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Last word yet to be said

``CITIZEN KANE is the greatest film ever made.'' Says who? Say a hundred critics and a hundred filmmakers. But can they decide for the world in an objective fashion what the all time great film ought to be? And from there go on to announce the ten greatest films ever made? Aren't lists personal and subjective?

The issue here is not whether "Kane" is or isn't the greatest film, but if 200 people (even if they are experts) saying so, makes it so. Because ever since the list came out, people have been saying they want to see "Citizen Kane." Or seeit again. Some can't understand what the fuss is all about: they have seen it and it left them cold.

A list like this influences what movie-goers think and feel. And makes up their mind for them. But even the gang that put this thing together, the British Film Institute via the 2002 Sight and Sound poll is aware that this list can't, must not be the last word.

The poll published in the September special issue of Sight and Sound reveals that many did not put "Citizen Kane" on top, and some didn't even have "Kane" on their list. By the editor's own admission, in the cover story, The Rules of the Game, "Vertigo" would have been on top if it had only got six more votes. Six more votes and suddenly the world's greatest film isn't "Kane" anymore but "Vertigo"? That should tell you how arbitrary and personal the whole list thing is.

``The most pressing concern,'' writes Sight and Sound, ``is probably: how `accidental' are these ratings? How much do they depend on who is and who isn't polled. A mere six votes more and `Vertigo' could have come on top, ending `Kane's' 40 year reign.''

The final top ten is largely a predictable one, except for one surprise: popular films like "Vertigo" and "The Godfather" moving up to second and fourth places, beating out those arty, European films.

What is perhaps more interesting than the top ten list is the individual list of each filmmaker and critic polled. And the films that never made it to the top. These are films that should have or could have made it. But lost because of a vote here and a vote there. Some of the lists are daring, others are fun, and some are even shocking.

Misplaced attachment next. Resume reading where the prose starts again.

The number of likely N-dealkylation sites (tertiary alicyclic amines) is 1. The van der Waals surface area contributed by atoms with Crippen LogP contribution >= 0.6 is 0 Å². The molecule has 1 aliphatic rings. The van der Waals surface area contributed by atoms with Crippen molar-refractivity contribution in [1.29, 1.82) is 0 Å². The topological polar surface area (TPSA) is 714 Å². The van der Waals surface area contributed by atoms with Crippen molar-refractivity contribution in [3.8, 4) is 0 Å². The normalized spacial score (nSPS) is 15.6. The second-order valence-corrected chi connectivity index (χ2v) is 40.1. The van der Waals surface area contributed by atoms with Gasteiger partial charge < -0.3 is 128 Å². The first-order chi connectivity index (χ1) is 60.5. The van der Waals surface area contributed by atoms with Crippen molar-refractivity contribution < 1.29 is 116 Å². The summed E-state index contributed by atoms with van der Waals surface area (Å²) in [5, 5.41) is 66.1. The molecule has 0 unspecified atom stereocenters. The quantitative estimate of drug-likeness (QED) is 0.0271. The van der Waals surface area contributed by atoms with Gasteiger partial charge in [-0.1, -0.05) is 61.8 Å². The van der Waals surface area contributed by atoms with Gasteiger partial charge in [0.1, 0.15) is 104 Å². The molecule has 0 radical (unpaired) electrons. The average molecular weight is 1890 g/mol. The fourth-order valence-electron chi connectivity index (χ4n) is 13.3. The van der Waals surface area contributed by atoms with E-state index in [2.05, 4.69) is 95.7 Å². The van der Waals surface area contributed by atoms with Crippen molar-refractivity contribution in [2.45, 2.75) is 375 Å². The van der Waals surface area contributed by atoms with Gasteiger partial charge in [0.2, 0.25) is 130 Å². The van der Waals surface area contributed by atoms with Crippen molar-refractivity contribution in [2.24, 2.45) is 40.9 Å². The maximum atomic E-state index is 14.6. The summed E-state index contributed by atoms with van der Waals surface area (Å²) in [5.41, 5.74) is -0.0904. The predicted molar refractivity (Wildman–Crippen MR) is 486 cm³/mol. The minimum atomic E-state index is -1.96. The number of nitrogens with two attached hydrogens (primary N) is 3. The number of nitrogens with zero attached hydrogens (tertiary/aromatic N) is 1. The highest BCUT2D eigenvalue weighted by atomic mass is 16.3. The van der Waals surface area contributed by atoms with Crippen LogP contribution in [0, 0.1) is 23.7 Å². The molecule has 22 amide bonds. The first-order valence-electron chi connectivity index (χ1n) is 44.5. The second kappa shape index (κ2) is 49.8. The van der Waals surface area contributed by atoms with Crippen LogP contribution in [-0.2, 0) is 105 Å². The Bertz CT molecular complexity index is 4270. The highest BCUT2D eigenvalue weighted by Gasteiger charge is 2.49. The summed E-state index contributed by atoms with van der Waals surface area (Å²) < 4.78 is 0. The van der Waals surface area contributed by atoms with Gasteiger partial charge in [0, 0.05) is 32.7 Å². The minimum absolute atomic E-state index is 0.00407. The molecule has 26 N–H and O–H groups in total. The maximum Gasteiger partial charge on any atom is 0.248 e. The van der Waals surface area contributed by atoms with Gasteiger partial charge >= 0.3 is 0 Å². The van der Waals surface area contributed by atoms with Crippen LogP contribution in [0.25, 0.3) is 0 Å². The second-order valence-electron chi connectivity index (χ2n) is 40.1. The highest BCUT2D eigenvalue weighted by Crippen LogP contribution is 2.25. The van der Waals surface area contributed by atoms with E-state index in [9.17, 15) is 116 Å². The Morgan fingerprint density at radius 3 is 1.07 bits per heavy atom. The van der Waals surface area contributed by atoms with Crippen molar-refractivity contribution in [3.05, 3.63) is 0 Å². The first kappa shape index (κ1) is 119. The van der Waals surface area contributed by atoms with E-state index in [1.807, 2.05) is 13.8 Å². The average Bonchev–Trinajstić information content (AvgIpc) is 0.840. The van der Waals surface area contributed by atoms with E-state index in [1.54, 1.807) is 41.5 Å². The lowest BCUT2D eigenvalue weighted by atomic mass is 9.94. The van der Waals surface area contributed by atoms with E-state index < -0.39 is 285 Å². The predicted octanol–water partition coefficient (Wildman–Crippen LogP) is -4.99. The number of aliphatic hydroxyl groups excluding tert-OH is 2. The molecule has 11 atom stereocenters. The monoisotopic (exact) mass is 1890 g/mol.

Quentin Tarantino's list, for instance, coolly dispenses with the canon: his number one film is: "The Good, The Bad, and the Ugly"! The other movies on the list are equally startling: "The Great Escape," "Carrie," "Coffy," "Five Fingers of Death" and "Hi Diddle Diddle." This is clearly a personal list, which is why it is fun to read.

John Waters, that cult filmmaker places several Hollywood soap operas on top of his list: Douglas Sirk's "All That Heaven Allows", Elia Kazan's "Baby Doll", Russ Meyer's "Faster Pussycat! Kill! Kill!" And William Castle's B (grade) horror film, "The Tingler."

Horror filmmaker Stuart Gordon puts "Behind The Green Door" as the greatest film ever made because it is ``the `Gone With The Wind' of porno films.'' He also includes "Rosemary's Baby".

Sidney Lumet adds at the end of his list that, ``the top ten is an impossible category. What I put down are ten movies that I can't resist watching, no matter when or where.'' His top film is "The Best Years of Our Lives."

Asif Kapadia puts "Psycho" first. Mira Nair's great film is "An Angel at My Table." George Romero seems to have had a great time making the list. ``I prefer to think of top ten as meaning favourite. When I'm condemned to hell - a good bet - I'll probably drag along a sack full of DVDs. Which ten will I pick to last me an eternity - in hell!? Richard Brook's `The Brothers Karmazov': nobody is going to agree with me on this one. It's corny, it's Hollywood. But it's got The Yul. It's got Lee J. Cobb, Richard Baseheart, Salmi. It's got foxy Clair Bloom. It's even got Captain Kirk! And Maria Schell. Wow! She does a dance in a tavern, fully clothed, which must be the sexiest dance ever recorded. What can I tell you, the music makes me cry.''

It's nice to see Ray, Ghatak and Dutt turn up in several lists — both critics and directors. Derek Malcolm, long-time critic of The Guardian puts Kieslowski's "Dekalog" right on top, followed by Ray's "The Music Room". Japanese film critic Yomota Inuhiko names "Kaagaz ke phool" as his all time greatest.

On top of J. Hoberman's list is the little seen, little known cult film, "Flaming Creatures." "Les Vampires," another obscure film, heads Jonathan Rosenbaum's list. This time around the poll features literary and culture critics like Camille Paglia, Fredric Jameson, Michael Wood and Gilbert Adair. Paglia places "Gone With The Wind" third on her list.

Other movies that turned up frequently on most lists: "Chinatown," "M," "Man with a Movie Camera," "The General," "Touch of Evil," "Au Hasard Balthasar," "Blade Runner" and Mizoguchi's "The Story of the Later Chrysanthemums".

I'll end the list-making with the closing lines of the Sight and Sound poll: ``The immediate lesson of the 2002 poll, perhaps the last of the filmstrip era, is surely that diversity has to be defended... and as for lists, let's have more of them, and more iconoclastic ones: but instead of celebrating the winners, remember it's the margins that really matter.''


Visuals by Netra Shyam

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